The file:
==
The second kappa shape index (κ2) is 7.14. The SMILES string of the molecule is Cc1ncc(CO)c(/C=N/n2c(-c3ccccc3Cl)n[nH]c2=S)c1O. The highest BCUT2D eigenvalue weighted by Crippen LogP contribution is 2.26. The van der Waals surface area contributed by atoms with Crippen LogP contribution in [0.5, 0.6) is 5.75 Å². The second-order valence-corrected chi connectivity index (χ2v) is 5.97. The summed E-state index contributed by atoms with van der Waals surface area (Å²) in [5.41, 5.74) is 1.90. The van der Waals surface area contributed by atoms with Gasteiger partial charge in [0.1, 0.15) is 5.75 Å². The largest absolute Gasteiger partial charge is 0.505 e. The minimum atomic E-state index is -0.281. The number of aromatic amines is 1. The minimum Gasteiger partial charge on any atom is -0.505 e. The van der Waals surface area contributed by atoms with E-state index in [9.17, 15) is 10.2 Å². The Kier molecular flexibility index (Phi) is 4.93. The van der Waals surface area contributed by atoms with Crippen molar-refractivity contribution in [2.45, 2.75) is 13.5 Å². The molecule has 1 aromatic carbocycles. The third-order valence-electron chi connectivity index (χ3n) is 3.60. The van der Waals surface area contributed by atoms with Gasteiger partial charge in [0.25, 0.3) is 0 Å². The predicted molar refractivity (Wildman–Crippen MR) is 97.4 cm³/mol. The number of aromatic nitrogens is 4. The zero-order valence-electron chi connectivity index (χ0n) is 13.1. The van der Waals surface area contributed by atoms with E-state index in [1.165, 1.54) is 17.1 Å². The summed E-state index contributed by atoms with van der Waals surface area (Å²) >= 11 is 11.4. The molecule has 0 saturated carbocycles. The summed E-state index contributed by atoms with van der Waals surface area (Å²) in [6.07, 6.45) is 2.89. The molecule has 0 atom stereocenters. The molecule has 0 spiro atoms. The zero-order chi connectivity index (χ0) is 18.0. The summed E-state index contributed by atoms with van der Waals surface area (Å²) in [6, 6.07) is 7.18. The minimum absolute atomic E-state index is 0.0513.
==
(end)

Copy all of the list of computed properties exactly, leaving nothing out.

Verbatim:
The second kappa shape index (κ2) is 7.14. The SMILES string of the molecule is Cc1ncc(CO)c(/C=N/n2c(-c3ccccc3Cl)n[nH]c2=S)c1O. The highest BCUT2D eigenvalue weighted by Crippen LogP contribution is 2.26. The van der Waals surface area contributed by atoms with Crippen LogP contribution in [0.5, 0.6) is 5.75 Å². The second-order valence-corrected chi connectivity index (χ2v) is 5.97. The summed E-state index contributed by atoms with van der Waals surface area (Å²) in [5.41, 5.74) is 1.90. The van der Waals surface area contributed by atoms with Gasteiger partial charge in [0.1, 0.15) is 5.75 Å². The largest absolute Gasteiger partial charge is 0.505 e. The minimum atomic E-state index is -0.281. The number of aromatic amines is 1. The minimum Gasteiger partial charge on any atom is -0.505 e. The van der Waals surface area contributed by atoms with E-state index in [9.17, 15) is 10.2 Å². The Kier molecular flexibility index (Phi) is 4.93. The van der Waals surface area contributed by atoms with Crippen molar-refractivity contribution in [2.45, 2.75) is 13.5 Å². The molecule has 1 aromatic carbocycles. The third-order valence-electron chi connectivity index (χ3n) is 3.60. The van der Waals surface area contributed by atoms with Gasteiger partial charge in [0.25, 0.3) is 0 Å². The predicted molar refractivity (Wildman–Crippen MR) is 97.4 cm³/mol. The number of aromatic nitrogens is 4. The zero-order valence-electron chi connectivity index (χ0n) is 13.1. The van der Waals surface area contributed by atoms with E-state index in [1.165, 1.54) is 17.1 Å². The summed E-state index contributed by atoms with van der Waals surface area (Å²) >= 11 is 11.4. The molecule has 0 saturated carbocycles. The summed E-state index contributed by atoms with van der Waals surface area (Å²) in [6.07, 6.45) is 2.89. The molecule has 0 atom stereocenters. The molecule has 0 spiro atoms. The zero-order chi connectivity index (χ0) is 18.0. The summed E-state index contributed by atoms with van der Waals surface area (Å²) in [6, 6.07) is 7.18. The minimum absolute atomic E-state index is 0.0513.